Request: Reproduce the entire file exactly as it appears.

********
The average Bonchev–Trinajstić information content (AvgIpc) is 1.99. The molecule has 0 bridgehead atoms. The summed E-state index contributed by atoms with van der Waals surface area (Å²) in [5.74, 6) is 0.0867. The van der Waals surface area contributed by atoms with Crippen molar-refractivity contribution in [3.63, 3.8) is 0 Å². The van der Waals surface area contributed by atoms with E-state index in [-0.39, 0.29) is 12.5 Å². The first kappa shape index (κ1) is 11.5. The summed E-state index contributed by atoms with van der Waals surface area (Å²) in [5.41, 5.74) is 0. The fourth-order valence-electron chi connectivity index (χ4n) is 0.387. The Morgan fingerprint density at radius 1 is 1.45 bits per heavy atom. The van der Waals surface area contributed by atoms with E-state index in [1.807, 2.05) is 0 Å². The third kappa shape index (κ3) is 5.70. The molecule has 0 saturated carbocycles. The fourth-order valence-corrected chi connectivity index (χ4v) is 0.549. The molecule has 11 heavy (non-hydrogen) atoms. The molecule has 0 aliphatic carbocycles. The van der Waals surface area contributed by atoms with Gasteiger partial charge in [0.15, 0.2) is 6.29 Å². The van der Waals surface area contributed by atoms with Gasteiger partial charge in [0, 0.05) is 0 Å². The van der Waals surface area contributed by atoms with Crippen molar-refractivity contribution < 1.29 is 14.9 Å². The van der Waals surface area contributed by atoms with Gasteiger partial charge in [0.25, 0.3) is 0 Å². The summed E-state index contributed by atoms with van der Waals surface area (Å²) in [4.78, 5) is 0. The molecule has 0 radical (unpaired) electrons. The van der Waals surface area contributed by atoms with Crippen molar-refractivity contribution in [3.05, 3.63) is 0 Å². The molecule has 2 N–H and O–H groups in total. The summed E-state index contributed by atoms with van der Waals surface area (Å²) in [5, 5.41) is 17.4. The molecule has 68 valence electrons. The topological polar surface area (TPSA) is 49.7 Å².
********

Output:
The average Bonchev–Trinajstić information content (AvgIpc) is 1.99. The molecule has 0 bridgehead atoms. The summed E-state index contributed by atoms with van der Waals surface area (Å²) in [5.74, 6) is 0.0867. The van der Waals surface area contributed by atoms with Crippen molar-refractivity contribution in [3.63, 3.8) is 0 Å². The van der Waals surface area contributed by atoms with E-state index in [-0.39, 0.29) is 12.5 Å². The first kappa shape index (κ1) is 11.5. The summed E-state index contributed by atoms with van der Waals surface area (Å²) in [5.41, 5.74) is 0. The fourth-order valence-electron chi connectivity index (χ4n) is 0.387. The Morgan fingerprint density at radius 1 is 1.45 bits per heavy atom. The van der Waals surface area contributed by atoms with E-state index in [1.807, 2.05) is 0 Å². The third kappa shape index (κ3) is 5.70. The molecule has 0 saturated carbocycles. The fourth-order valence-corrected chi connectivity index (χ4v) is 0.549. The molecule has 11 heavy (non-hydrogen) atoms. The molecule has 0 aliphatic carbocycles. The van der Waals surface area contributed by atoms with Gasteiger partial charge in [0.15, 0.2) is 6.29 Å². The van der Waals surface area contributed by atoms with Gasteiger partial charge in [0, 0.05) is 0 Å². The van der Waals surface area contributed by atoms with Crippen molar-refractivity contribution < 1.29 is 14.9 Å². The van der Waals surface area contributed by atoms with Gasteiger partial charge in [0.25, 0.3) is 0 Å². The summed E-state index contributed by atoms with van der Waals surface area (Å²) in [4.78, 5) is 0. The molecule has 0 radical (unpaired) electrons. The van der Waals surface area contributed by atoms with Crippen molar-refractivity contribution in [3.05, 3.63) is 0 Å². The molecule has 2 N–H and O–H groups in total. The summed E-state index contributed by atoms with van der Waals surface area (Å²) in [5, 5.41) is 17.4. The molecule has 68 valence electrons. The topological polar surface area (TPSA) is 49.7 Å².